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I am looking to change the right to die laws in the US.
Michael Ellenbogen
Posted: Wednesday, May 25, 2016 8:25 PM
Joined: 11/30/2011
Posts: 4463


 I am seeking to find someone thinking of taking their life who is living with dementia in one of the states. Oregon, Washington, and Vermont, I have a legal team that will help in your case at no charge to you. With your help we will change the laws and open up the doors for other states to follow. I would have done it in my state PA but this is one of the hardest states to change according to my legal team.  Please feel free to reach out to me here on the site or on my website http://michaelellenbogenmovement.com/

It looks like I missed the state of California and Montana.


alz+
Posted: Saturday, June 4, 2016 5:05 PM
Joined: 9/12/2013
Posts: 3608


One of my friends with dementia had to travel recently to another state to be interviewed about end of life choices, to learn how to do it herself.

She has made it clear she wants to control the  ending of her life in her own way and at the time she wants.

I respect that and yet feel the dread of dementia to the point one prefers an "early" death a problem of uncertainty about help being available for us, being a burden, and endless suffering.

Another thing that comes up is "I want to die rather than have some one cleaning up my poop." Becoming helpless happens in almost any terminal  illness and yet many people say that is a reason to end their lives, to not be helpless.

The belief that staring into space, drooling, with bed sores is inevitable is such a grim bet.

I helped my dad die - he had an infection from a broken hip repair and am now foggy on how he went from that to Hospice. He was moved from the nursing home once the mrsa was discovered to a hospital and food and water were withheld.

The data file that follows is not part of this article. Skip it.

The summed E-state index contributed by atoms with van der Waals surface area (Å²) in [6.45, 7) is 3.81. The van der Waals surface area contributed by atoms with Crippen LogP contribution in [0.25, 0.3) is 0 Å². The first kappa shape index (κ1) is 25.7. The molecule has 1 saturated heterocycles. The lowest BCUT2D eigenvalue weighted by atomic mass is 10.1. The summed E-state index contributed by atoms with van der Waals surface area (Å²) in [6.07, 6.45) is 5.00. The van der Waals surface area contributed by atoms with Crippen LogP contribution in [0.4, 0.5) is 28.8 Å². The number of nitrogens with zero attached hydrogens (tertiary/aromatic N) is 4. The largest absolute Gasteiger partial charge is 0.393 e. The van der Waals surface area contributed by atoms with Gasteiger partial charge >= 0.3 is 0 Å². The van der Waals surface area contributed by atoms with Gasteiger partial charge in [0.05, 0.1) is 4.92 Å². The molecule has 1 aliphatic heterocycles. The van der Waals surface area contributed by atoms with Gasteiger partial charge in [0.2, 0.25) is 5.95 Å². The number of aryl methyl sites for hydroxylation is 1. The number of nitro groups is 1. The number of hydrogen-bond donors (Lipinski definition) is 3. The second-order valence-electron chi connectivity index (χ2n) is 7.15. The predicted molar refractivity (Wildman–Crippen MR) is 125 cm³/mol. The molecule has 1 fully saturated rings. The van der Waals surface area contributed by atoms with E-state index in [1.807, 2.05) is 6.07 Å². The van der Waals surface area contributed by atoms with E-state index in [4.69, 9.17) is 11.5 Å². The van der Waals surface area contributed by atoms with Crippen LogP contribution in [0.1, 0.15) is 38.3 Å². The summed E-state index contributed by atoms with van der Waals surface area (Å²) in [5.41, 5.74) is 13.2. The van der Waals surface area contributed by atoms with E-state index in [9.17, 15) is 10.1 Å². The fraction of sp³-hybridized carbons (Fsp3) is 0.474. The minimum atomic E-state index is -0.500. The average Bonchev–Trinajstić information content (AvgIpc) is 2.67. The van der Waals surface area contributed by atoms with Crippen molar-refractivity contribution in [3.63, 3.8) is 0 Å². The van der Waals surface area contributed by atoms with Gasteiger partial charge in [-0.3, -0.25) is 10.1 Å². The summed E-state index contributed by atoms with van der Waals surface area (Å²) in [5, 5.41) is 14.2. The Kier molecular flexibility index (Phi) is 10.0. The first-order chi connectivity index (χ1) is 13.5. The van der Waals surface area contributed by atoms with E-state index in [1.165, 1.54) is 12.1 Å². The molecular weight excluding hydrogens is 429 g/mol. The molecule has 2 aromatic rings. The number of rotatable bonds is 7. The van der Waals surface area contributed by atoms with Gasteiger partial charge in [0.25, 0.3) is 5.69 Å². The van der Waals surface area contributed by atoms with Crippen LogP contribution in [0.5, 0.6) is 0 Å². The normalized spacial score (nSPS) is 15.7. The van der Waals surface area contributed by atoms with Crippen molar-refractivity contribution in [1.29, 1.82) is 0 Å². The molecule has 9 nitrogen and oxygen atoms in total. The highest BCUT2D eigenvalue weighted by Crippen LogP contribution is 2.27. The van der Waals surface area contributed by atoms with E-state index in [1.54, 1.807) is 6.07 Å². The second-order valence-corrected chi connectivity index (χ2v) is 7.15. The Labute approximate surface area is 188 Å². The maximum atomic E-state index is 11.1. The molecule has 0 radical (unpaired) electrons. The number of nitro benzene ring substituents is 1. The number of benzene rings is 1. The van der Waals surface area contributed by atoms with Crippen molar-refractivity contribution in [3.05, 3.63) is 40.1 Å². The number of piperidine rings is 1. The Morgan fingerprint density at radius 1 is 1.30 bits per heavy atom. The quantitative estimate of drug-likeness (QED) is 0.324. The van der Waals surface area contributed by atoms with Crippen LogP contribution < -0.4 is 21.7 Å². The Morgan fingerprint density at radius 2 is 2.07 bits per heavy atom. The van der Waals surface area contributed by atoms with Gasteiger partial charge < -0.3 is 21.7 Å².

I spent nights with him, low lights, thick foam pad on bed, kept him war, wet his lips, rubbed his back and hands. Laid by his side, drifting in and out of sleep together. It was incredibly peaceful and painless. Was that unmericful? should he have been slipped some drugs to avoid the dying process?

A high school friend of my Mom's had dementia and I visited her at nursing home. She had been there a week. We talked, she smiled, was sitting in wheel chair, very happy. She died in her sleep that night.

Could you suggest something for me to read about this? I want to be more supportive of my friend's choice while at same time letting people know dementia is not usually so awful a way to die they need to check out asap.

I think because I have been left for dead twice in my life and know the chemicals released make it seem like being in a painless dream state I am not worried about it as much as other people.

 Thank you Michael.


alz+
Posted: Saturday, June 4, 2016 5:16 PM
Joined: 9/12/2013
Posts: 3608


Found through Michael's link above

http://www.blogtalkradio.com/alzheimersspeaks/2013/10/29/life-or-death-with-dementia--the-taboo-conversation


http://www.becausehopematters.com/blog/dying-on-my-own-terms-giving-young-onset-alzheimers-a-voice/


a_step@a_time
Posted: Sunday, June 5, 2016 11:37 PM
Joined: 11/21/2015
Posts: 237


Alz+, I see both sides and feel the *option* for assistive death should be available.  It would be nice to have full paid counseling sessions under insurance to help people with terminal illness cope with end of life acceptance under either situation.
alz+
Posted: Monday, June 6, 2016 11:11 AM
Joined: 9/12/2013
Posts: 3608


agree that having this in place for those who suffer from fear of the hellish end is a compassionate thing.

at same time, I choose to be putting my efforts into changing the mindset about how this illness plays out that makes people seek suicide to avoid the hell they believe it is.

The intense worry of so many patients centers on "becoming a burden" or wasting money on a pointless life". Do people have this same sense of a "better to suicide" when someone has ALS? paralyzed people? Late stage MS? Children with seizures? Veterans with mangled bodies and minds?

Also I have suffered from severe depression and been suicidal with ptsd, some one helped me get back on my feet and live and I am thankful for it. Iris saved my life on

these boards after I was first diagnosed and my husband did not know how to help me. Her firm kindness and methodical way of finding life worthwhile has given me time to experience some of the happiest days of my life. And from afar and online!